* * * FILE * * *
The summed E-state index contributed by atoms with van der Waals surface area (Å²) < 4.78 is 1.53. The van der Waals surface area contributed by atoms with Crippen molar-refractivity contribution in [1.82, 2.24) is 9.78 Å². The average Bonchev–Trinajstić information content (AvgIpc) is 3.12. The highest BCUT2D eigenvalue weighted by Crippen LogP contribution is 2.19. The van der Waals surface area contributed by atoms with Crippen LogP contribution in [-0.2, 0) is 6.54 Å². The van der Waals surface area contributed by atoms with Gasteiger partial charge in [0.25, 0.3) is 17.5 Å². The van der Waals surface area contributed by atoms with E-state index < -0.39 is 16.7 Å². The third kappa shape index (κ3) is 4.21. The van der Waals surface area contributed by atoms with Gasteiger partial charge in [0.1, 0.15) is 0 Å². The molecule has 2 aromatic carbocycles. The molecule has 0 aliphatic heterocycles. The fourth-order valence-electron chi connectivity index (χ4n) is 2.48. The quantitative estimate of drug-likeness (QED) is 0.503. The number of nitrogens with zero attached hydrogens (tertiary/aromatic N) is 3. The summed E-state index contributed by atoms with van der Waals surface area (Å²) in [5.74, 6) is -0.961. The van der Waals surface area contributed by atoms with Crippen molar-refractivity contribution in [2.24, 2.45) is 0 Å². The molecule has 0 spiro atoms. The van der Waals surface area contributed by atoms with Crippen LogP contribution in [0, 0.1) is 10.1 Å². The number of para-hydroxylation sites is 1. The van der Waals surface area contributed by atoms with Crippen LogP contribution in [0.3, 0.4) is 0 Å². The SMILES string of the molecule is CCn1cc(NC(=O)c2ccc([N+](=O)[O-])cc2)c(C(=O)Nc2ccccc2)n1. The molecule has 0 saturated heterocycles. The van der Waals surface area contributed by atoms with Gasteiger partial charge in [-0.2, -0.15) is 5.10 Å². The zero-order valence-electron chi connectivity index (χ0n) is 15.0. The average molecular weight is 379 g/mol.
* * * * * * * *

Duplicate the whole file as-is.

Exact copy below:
The summed E-state index contributed by atoms with van der Waals surface area (Å²) < 4.78 is 1.53. The van der Waals surface area contributed by atoms with Crippen molar-refractivity contribution in [1.82, 2.24) is 9.78 Å². The average Bonchev–Trinajstić information content (AvgIpc) is 3.12. The highest BCUT2D eigenvalue weighted by Crippen LogP contribution is 2.19. The van der Waals surface area contributed by atoms with Crippen LogP contribution in [-0.2, 0) is 6.54 Å². The van der Waals surface area contributed by atoms with Gasteiger partial charge in [0.25, 0.3) is 17.5 Å². The van der Waals surface area contributed by atoms with E-state index < -0.39 is 16.7 Å². The third kappa shape index (κ3) is 4.21. The van der Waals surface area contributed by atoms with Gasteiger partial charge in [0.1, 0.15) is 0 Å². The molecule has 2 aromatic carbocycles. The molecule has 0 aliphatic heterocycles. The fourth-order valence-electron chi connectivity index (χ4n) is 2.48. The quantitative estimate of drug-likeness (QED) is 0.503. The number of nitrogens with zero attached hydrogens (tertiary/aromatic N) is 3. The summed E-state index contributed by atoms with van der Waals surface area (Å²) in [5.74, 6) is -0.961. The van der Waals surface area contributed by atoms with Crippen molar-refractivity contribution in [2.24, 2.45) is 0 Å². The molecule has 0 spiro atoms. The van der Waals surface area contributed by atoms with Crippen LogP contribution in [0, 0.1) is 10.1 Å². The number of para-hydroxylation sites is 1. The van der Waals surface area contributed by atoms with Crippen LogP contribution in [0.3, 0.4) is 0 Å². The SMILES string of the molecule is CCn1cc(NC(=O)c2ccc([N+](=O)[O-])cc2)c(C(=O)Nc2ccccc2)n1. The molecule has 0 saturated heterocycles. The van der Waals surface area contributed by atoms with Gasteiger partial charge in [-0.2, -0.15) is 5.10 Å². The zero-order valence-electron chi connectivity index (χ0n) is 15.0. The average molecular weight is 379 g/mol.